Shopping in Hong Kong

Marketing campaign featuring Coco Lee
Muji store in Hong Kong
The Louis Vuitton branch in Hong Kong

Shopping is a widely popular social activity in Hong Kong,[1][2] where basic items for sale do not draw any duties, sales taxation, or import taxation.[3] Only specific import goods such as alcohol, tobacco, perfumes, cosmetics, cars and petroleum products have associated taxes. For companies, there is a 17.5% corporate tax, which is lower than international standards.[1] Shoppers reportedly spend over US$5.2 billion a month in Hong Kong shops.[4]

Hong Kong's proximity to manufacturing plants in China, as well as its status as a free port, allow it to sell and transport a wide variety of goods. There are few restrictions on merchandise vending, and therefore items such as realistic toy weapons are available. The two main shopping seasons are at Christmas and the Chinese New Year.

The region is unique in the sense that it is official languages are both Cantonese and English, which enables a healthy tourist trade with English-speaking customers as bilingual sales tags and salespeople are common, especially in tourist areas. The MTR subway and effective taxi service also facilitate Hong Kong's busy shopping industry.


Hong Kong is the fifth largest exporter of jewellery in the world, mainly in the supply of jade and gold, and the second largest exporter of custom jewellery.[5] Chow Seng Seng and Luk Fook are among the more well-known local jewellery chains.[1]

A variety of cuisines are available in Hong Kong; the Soho area in Central is the centre for Western foods, while traditional Chinese cuisines including Shanghainese, Hanainanese, and Cantonese are widely available. Street vendors or hawkers selling local snacks such as dumplings and snake soup can be found in Mong Kok and Causeway Bay.

Custom tailoring is popular and affordable in Hong Kong. Customers can draw out a design for clothing and have it made in a few days. Modern fashion is sold in the Times Square, IFC, and Elements shopping malls, while leather goods are available in Tsim Sha Tsui. Fa Yuen Street and the Ladies Market (女人街) on Tung Choi Street in Mong Kok, as well as Jardine’s Crescent in Causeway Bay, are known for the availability of low-priced clothing and accessories.

Electronics from Japan and Europe are available for example in Apliu Street and the Golden Shopping Center in Sham Shui Po. There are computer appliances centers in Wan Chai, Mong Kok, Tsim Sha Tsui, Kowloon, and Causeway Bay.

Japanese culture has become popular in Hong Kong, with Japanese department stores such as Sogo, Yata, and Muji operating. Japanese clothing brands like Swordfish, Moussy, and Uniqlo have also opened flagship stores in the city.

Stanley Market sells a variety of inexpensive goods, particularly souvenirs. Antiques can be found on Upper Lascar Row and Hollywood Road, which are popular with tourists.


During its early colonial period, Hong Kong served as a port that sold far more than it consumed. Goods were mostly sold via mobile hawking or independent traders, with the majority of trade, utilities, shipping, and manufacturing handled by major business houses known as hongs.[6] The establishment of banks and deposit institutions allowed people to accumulate savings.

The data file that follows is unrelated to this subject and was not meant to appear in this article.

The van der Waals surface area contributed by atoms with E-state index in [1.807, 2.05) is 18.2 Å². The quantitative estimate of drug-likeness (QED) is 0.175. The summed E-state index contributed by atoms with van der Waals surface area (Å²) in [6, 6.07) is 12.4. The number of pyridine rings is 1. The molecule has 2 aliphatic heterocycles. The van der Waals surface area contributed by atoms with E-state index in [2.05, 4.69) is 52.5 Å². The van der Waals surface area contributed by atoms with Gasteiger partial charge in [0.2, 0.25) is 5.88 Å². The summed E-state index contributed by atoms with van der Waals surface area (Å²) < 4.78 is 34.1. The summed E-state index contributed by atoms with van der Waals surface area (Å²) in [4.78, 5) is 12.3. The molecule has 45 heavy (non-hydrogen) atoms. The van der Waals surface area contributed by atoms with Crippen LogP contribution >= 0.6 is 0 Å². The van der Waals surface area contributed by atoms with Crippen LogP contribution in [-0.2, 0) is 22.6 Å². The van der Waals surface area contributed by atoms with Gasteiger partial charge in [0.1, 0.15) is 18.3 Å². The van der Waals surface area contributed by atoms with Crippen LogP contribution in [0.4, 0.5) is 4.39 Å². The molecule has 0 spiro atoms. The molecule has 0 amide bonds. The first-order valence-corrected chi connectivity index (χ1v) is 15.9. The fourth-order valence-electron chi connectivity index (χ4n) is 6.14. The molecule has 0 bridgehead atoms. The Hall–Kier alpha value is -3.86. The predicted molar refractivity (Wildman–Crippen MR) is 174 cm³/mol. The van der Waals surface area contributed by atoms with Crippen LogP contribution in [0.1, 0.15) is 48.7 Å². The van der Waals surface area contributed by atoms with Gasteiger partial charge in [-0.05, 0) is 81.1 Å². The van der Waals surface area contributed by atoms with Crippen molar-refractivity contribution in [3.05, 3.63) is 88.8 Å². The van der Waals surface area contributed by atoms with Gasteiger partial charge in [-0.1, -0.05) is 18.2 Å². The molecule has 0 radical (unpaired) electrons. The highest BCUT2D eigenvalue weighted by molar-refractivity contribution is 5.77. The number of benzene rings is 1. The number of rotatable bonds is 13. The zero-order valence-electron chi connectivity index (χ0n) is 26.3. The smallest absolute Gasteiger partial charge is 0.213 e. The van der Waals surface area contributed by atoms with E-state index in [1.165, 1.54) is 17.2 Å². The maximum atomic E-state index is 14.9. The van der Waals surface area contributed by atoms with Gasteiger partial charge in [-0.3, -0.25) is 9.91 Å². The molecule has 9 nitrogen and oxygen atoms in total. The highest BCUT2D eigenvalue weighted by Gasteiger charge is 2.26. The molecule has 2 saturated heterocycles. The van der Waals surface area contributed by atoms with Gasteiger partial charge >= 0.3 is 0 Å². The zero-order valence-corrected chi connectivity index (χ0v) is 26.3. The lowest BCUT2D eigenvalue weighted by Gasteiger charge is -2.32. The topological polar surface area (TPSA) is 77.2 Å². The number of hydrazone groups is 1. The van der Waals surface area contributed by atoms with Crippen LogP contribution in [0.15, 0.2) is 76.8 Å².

The economy underwent an upturn in the 1960s, which led to the opening of several shopping centres. Two of the first modern shopping centres were Ocean Terminal in Tsim Sha Tsui and The Landmark in Central, above the MTR station.[2] Daimaru led a trend of Japanese exports into Hong Kong in 1966[2] and Deng Xiaoping's 1978 Open Door Policy made Hong Kong the definitive gateway to China.[1] As the economy improved during the 1970s and 80s, there was increasing demand for luxury goods, such as air conditioning.[7]

In 1984, Cityplaza in Taikoo Shing was redeveloped. A large architectural project at the time was also undertaken to connect Ocean Centre to the Harbour City shopping mall in Tsim Sha Tsui. The large mall construction movement continued into the 1990s with Pacific Place, Dragon Centre, Time Square, Plaza Hollywood and Festival Walk.[2] Developments further expanded into the New Territories.

Speciality local stores

See also


Business license verification -

  1. 1 2 3 4 Fallon, Stephen (2006). Hong Kong & Macau. Lonely Planet city guide (12th ed.). Footscray, Vic: Lonely Planet. ISBN 978-1-74059-843-9. OCLC 62225842.
  2. 1 2 3 4 Mathews, Gordon; Lui, Tai-Lok (2001). Consuming Hong Kong. Hong Kong culture and society. Hong Kong: Hong Kong University Press. ISBN 962-209-546-1. OCLC 47638448.
  3. Barber, Nicola (2004). Hong Kong. Great cities of the world. Milwaukee, WI: World Almanac Library. ISBN 0-8368-5038-6. OCLC 54544041.
  4. Cheung, Tony. "Consumer Products and Retail | English". Retrieved 2016-06-07.
  5. Cheung, Tony. "Consumer Products and Retail | English". Retrieved 2016-06-07.
  6. Genzberger, Christine (1994). Hong Kong Business: The Portable Encyclopedia for Doing Business with Hong Kong. World Trade Press country business guides. San Rafael, Calif: World Trade Press. ISBN 0-9631864-7-7. OCLC 29467723.
  7. Yu, Tony Fu-Lai (1997). Entrepreneurship and Economic Development in Hong Kong. Routledge advances in Asia-Pacific business, 5. London: Routledge. ISBN 0-415-16240-8. OCLC 36165215.
  8. Chibber, Kabir (1 April 2009). "Store Review: G.O.D. in Hong Kong". The New York Times. Retrieved 19 November 2012.
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